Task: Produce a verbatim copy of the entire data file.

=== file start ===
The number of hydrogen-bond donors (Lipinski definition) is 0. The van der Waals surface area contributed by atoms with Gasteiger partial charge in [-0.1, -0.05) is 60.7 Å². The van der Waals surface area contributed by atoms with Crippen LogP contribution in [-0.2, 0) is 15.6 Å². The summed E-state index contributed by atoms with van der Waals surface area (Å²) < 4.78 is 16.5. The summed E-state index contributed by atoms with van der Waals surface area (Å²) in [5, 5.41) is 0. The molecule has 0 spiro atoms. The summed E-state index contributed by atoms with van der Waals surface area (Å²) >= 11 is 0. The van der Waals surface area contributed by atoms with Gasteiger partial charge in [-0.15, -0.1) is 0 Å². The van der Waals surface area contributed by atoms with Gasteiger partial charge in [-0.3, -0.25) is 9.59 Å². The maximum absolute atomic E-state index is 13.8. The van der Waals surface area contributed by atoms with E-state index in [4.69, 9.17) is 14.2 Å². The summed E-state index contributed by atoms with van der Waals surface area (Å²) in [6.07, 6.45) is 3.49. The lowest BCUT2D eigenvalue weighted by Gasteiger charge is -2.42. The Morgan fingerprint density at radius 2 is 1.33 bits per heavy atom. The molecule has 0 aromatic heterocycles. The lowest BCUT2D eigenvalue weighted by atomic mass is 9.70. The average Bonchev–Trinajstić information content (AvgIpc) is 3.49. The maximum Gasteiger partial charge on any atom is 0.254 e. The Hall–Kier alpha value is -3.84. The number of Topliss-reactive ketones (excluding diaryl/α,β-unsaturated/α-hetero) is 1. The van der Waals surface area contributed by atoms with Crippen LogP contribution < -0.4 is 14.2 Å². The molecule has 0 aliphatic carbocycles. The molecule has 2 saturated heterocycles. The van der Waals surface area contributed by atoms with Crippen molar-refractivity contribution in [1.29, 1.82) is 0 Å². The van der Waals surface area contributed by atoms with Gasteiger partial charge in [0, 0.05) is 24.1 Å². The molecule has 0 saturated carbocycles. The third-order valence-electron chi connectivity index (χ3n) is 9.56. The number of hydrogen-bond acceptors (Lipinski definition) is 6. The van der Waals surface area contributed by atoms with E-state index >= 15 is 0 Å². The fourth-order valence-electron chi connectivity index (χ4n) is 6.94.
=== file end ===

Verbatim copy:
The number of hydrogen-bond donors (Lipinski definition) is 0. The van der Waals surface area contributed by atoms with Gasteiger partial charge in [-0.1, -0.05) is 60.7 Å². The van der Waals surface area contributed by atoms with Crippen LogP contribution in [-0.2, 0) is 15.6 Å². The summed E-state index contributed by atoms with van der Waals surface area (Å²) < 4.78 is 16.5. The summed E-state index contributed by atoms with van der Waals surface area (Å²) in [5, 5.41) is 0. The molecule has 0 spiro atoms. The summed E-state index contributed by atoms with van der Waals surface area (Å²) >= 11 is 0. The van der Waals surface area contributed by atoms with Gasteiger partial charge in [-0.15, -0.1) is 0 Å². The van der Waals surface area contributed by atoms with Gasteiger partial charge in [-0.3, -0.25) is 9.59 Å². The maximum absolute atomic E-state index is 13.8. The van der Waals surface area contributed by atoms with E-state index in [4.69, 9.17) is 14.2 Å². The summed E-state index contributed by atoms with van der Waals surface area (Å²) in [6.07, 6.45) is 3.49. The lowest BCUT2D eigenvalue weighted by Gasteiger charge is -2.42. The Morgan fingerprint density at radius 2 is 1.33 bits per heavy atom. The molecule has 0 aromatic heterocycles. The lowest BCUT2D eigenvalue weighted by atomic mass is 9.70. The average Bonchev–Trinajstić information content (AvgIpc) is 3.49. The maximum Gasteiger partial charge on any atom is 0.254 e. The Hall–Kier alpha value is -3.84. The number of Topliss-reactive ketones (excluding diaryl/α,β-unsaturated/α-hetero) is 1. The van der Waals surface area contributed by atoms with Crippen LogP contribution < -0.4 is 14.2 Å². The molecule has 0 aliphatic carbocycles. The molecule has 2 saturated heterocycles. The van der Waals surface area contributed by atoms with Crippen molar-refractivity contribution in [1.29, 1.82) is 0 Å². The van der Waals surface area contributed by atoms with Gasteiger partial charge in [0, 0.05) is 24.1 Å². The molecule has 0 saturated carbocycles. The third-order valence-electron chi connectivity index (χ3n) is 9.56. The number of hydrogen-bond acceptors (Lipinski definition) is 6. The van der Waals surface area contributed by atoms with E-state index >= 15 is 0 Å². The fourth-order valence-electron chi connectivity index (χ4n) is 6.94.